Collin Arocho
24 March 2020

As the number of aircraft continues to increase, noise is becoming a headache. As part of a public-private collaboration known as the Taste project, aviation propeller manufacturer Dowty is turning to NLR and its in-house developed technologies to precisely measure, and ultimately mitigate the noise at the source.

With drones of all sizes, personal air transport and smaller planes increasingly filling the sky, propellers will be a mainstay of sky-bound transportation. This comes with its own set of challenges – specifically in the aviation industry. One challenge coming to light is the noise generated by the open blades of these aircraft flying at lower altitudes.

As a propeller rotates, it creates thrust due to the forces on its blades. This rotation also results in an acoustic field that’s perceived, particularly in the far field (at a distance from the source), as noise. The level of the disturbance directly correlates with the amount of force on, and the subsequent speed of, the turning blade and is seen as a growing nuisance, for both people on the ground, as well as those in the sky. Enter the British engineering company Dowty Propellers.

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The NLR-AWT aeroacoustic wind tunnel. Credit: NLR


The UK-based aerospace experts, which specializes in the design and manufacturing of integrated propeller systems, wanted to investigate if these sound issues could be mitigated by identifying the sources. But before Dowty could set a hard goal of reducing noise, they first needed to determine if it was possible to get more accurate acoustic measurements. To do this, the British engineering company initiated a study, called Techniques for Acoustic Measurements in High-Speed Test Environments (Taste), and reached across the North Sea to the Royal Netherlands Aerospace Centre (NLR) for assistance in the project. In this collaboration, Dowty would provide its knowledge and expertise on propellers and rely on NLR’s experience in algorithm development and industrial testing, before finally turning to the low-speed wind tunnel facilities of NLR’s sister institute German-Dutch Wind Tunnels (DNW), the third arm of this public-private alliance.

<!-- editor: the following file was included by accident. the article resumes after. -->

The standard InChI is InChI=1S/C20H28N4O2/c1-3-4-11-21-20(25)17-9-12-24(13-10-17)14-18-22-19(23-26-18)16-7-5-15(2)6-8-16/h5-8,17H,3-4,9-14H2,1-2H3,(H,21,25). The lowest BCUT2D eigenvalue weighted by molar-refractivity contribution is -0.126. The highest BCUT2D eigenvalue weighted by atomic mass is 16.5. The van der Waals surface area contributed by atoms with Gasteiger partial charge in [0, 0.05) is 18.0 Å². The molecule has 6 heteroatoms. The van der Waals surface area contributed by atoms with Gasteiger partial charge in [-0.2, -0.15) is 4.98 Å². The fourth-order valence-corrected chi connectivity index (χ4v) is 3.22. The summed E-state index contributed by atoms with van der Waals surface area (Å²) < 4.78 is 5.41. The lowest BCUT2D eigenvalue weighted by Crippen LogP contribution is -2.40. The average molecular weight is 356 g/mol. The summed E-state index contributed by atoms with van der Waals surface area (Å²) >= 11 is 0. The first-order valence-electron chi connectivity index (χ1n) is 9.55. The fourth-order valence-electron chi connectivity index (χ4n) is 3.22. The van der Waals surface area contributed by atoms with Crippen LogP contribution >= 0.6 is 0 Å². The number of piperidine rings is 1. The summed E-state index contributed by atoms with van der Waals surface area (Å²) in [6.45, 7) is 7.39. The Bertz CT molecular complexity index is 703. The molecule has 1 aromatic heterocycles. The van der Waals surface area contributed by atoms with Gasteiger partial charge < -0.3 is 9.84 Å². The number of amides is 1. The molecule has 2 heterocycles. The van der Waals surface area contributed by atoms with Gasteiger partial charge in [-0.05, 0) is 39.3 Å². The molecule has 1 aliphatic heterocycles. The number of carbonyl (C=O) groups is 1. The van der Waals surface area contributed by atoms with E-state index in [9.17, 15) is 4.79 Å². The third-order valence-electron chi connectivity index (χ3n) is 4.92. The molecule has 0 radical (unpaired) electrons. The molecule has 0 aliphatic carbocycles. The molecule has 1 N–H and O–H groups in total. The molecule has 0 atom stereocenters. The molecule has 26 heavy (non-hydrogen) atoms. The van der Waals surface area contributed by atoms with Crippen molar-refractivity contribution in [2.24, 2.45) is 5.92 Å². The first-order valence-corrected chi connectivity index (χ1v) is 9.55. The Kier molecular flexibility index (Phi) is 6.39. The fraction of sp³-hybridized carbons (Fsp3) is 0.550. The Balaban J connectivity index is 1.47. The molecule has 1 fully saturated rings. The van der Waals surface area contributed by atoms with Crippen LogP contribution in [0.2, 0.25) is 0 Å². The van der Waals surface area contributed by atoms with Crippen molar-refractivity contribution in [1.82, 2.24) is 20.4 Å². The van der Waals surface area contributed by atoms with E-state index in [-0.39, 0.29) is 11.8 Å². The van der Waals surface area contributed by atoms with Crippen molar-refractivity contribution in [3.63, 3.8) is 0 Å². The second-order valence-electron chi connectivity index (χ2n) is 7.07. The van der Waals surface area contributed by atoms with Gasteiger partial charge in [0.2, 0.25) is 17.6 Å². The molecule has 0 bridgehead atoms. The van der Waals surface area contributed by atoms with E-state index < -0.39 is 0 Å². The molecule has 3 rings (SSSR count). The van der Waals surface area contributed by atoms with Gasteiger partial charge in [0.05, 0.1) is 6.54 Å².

“Essentially, Dowty turned to us to see if we could get more accurate acoustic measurements from the propellers in a high-speed environment, which is certainly not a trivial task,” describes Marthijn Tuinstra, a principal scientist at NLR. “To achieve this, though, we’ll need to advance the state-of-the-art in measuring techniques.”

Acoustic array

One main issue with measuring in a high-speed environment is that these tests use scale models and take place in wind tunnels, which are in no way constructed to provide interference-free sound testing. “Ideally, you’d need a large-scale tunnel that’s completely covered with acoustic materials to block reflective sounds and ensure you’re measuring the desired sound source – a model propeller in this case. The problem is, for high-speed measurements, these facilities don’t really exist,” poses Tuinstra. Therefore, NLR is developing algorithms and measurement techniques to be able to deal with the challenges coming with such a nonideal test environment. One of these acoustic measurement techniques to be employed is the acoustic array.